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  5. Mandy says:

    I suffered from afrin addiction during my first pregnancy. I get pregnancy rhinitis and it was horrible! Not only was my belly huge and making it difficult to breathe but my nose was stuffed up. After I delivered my son it was gone within a day or two. I was able to quit it cold turkey without and tapering needed. I am pregnant again 4 years later with twins and my congestion seems to be getting worse as I near the end. I swear by the Neti pot and use it several times a day. But tonight I have that thought…just one spray! I will breathe well and finally sleep. I don’t know what to do!! I am scared of addiction, yet I am panicked I cant breathe. I wish there was a safe substitute.

    • brittany landry says:

      So your congestion went away after you gave birth? How many time a day did you use it. Im in the exact same boat. I want to stop using it so bad.

    • Amanda says:

      I am 28 weeks pregnant with Twins. My Pregnancy Rhinitis started in March and I have depended on Afrin since. It is to the point the Afrin is no longer working and I am completely stopped up. I’m going through a bottle a week for relief. Hoping this gets better after I give birth. Completely miserable.

      • Katrina says:

        Hello. I was first addicted to decongested nasal spray for 14 years and quit in 1999. I used about 2-3 bottles a week. I would have a bottle every where. I became addicted to it … Again last October due to a really bad cold. It’s been 8 months using it and finally June 21, I said NO MORE. I was using it about every 15 minutes and my nose was swelling and I was sneezing non stop, severe head congestion and the nasal spray just quit working for me. I thought, I quit once, I can do it again. I knew what was in store for me… Rough times. I am about to tell you step by step on how to quit COLD TURKEY. That was the only way I could do it. I believe in you… You can do this! It will be HORRIBLE for the first 4-5 days but it’s well worth it. HERE ARE MY STEPS TO FREEDOM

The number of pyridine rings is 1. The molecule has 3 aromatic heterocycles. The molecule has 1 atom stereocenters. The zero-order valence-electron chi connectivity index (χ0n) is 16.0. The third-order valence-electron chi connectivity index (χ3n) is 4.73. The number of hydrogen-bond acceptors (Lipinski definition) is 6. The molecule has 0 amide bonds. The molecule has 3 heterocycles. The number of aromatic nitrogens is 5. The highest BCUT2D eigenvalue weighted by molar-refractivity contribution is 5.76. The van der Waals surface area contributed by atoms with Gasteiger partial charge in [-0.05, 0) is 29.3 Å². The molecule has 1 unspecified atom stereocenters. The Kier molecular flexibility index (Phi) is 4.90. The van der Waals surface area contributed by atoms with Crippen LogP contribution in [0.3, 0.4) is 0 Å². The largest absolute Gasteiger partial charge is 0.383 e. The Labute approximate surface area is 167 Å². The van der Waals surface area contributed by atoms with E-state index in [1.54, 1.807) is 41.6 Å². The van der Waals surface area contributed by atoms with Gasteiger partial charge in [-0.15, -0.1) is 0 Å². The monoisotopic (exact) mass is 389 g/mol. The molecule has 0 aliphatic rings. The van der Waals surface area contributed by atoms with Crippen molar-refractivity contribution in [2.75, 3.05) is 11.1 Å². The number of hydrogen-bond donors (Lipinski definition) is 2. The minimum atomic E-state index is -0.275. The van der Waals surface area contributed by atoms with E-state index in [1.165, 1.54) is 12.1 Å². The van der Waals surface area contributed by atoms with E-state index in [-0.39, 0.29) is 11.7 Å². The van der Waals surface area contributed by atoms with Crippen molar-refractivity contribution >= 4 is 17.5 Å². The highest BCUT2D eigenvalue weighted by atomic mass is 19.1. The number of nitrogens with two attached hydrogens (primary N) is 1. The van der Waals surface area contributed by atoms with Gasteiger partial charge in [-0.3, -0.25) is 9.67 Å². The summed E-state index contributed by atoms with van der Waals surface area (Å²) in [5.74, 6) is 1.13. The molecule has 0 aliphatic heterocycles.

1. Throw every single bottle of nasal spray down the drain…. NOW
        2. I chose to quit at 3:00pm in the afternoon…. Doesn’t matter what time
        3. Worst time is at night. Fill a huge glass of ice water by your bed. Have some lip balm, ice water, lots of pillows, a fan, medicated menthol rub, and ibuprofen. Your nose will go through rebound, wanting that nasal spray. Your nose will completely close as if it’s cement. Your eyes will feel pressure and you will have a pounding headache. You will be plain miserable and will want to garb a bottle… But there isn’t any because you threw it away. Thank god.
        4. Stack the pillows high when you sleep so your head is elevated. Apply lip balm because you will be mouth breathing and your lips will dry out. Take about 4 ibuprofen and 1 sudafed. Sometimes sudafed can keep you up, so take it earlier around 7:00. Apply the mentholated chest rub inside each nostril and smear it under your nose. You will be waking up every 2 hours, choking and hardly able to swallow. Drink water and apply more balm. You may not be able to sleep the first night, I couldn’t.
        5. The next day, drink a lot of water. Do not give in!!!!

        Day 3, you will still be breathing through your mouth at night. Drink a lot of water during the day. DO NOT USE ANY NATURAL NASAL SPRAYS OR SINUS BUSTERS until after day 6. If you do it too soon, your nose will react horribly, stuff up even more.m

        Day 4, it will still be rough but at least you will get some relief periodically with one nostril opening at a time. You will still be tempted to grab nasal spray but don’t!

        Day 5, is much much better. You are breathing now and having good sleep at night. You sleep on your side and it seems like that nostril that your laying on will stuff up. I slept on my back. You can introduce the sinus buster (12$) at Walgreens or simply saline. I use simply saline menthol. Completely natural and do not get natural nasal sprays that contain benzo blah blah blah …this is a preservative that also causes rebound congestion. Read all labels.

        Day 6, you are completely off of the nasal spray! Be proud! Do not ever go back and “use” when you get a cold. Your nose will react and you will be hooked again.

        I am now on day 13 of being “clean” and feels great. I have no more headaches and my blood pressure is lower. Remember, decongestants are vasoconstrictors so can cause headaches and elevated blood pressure.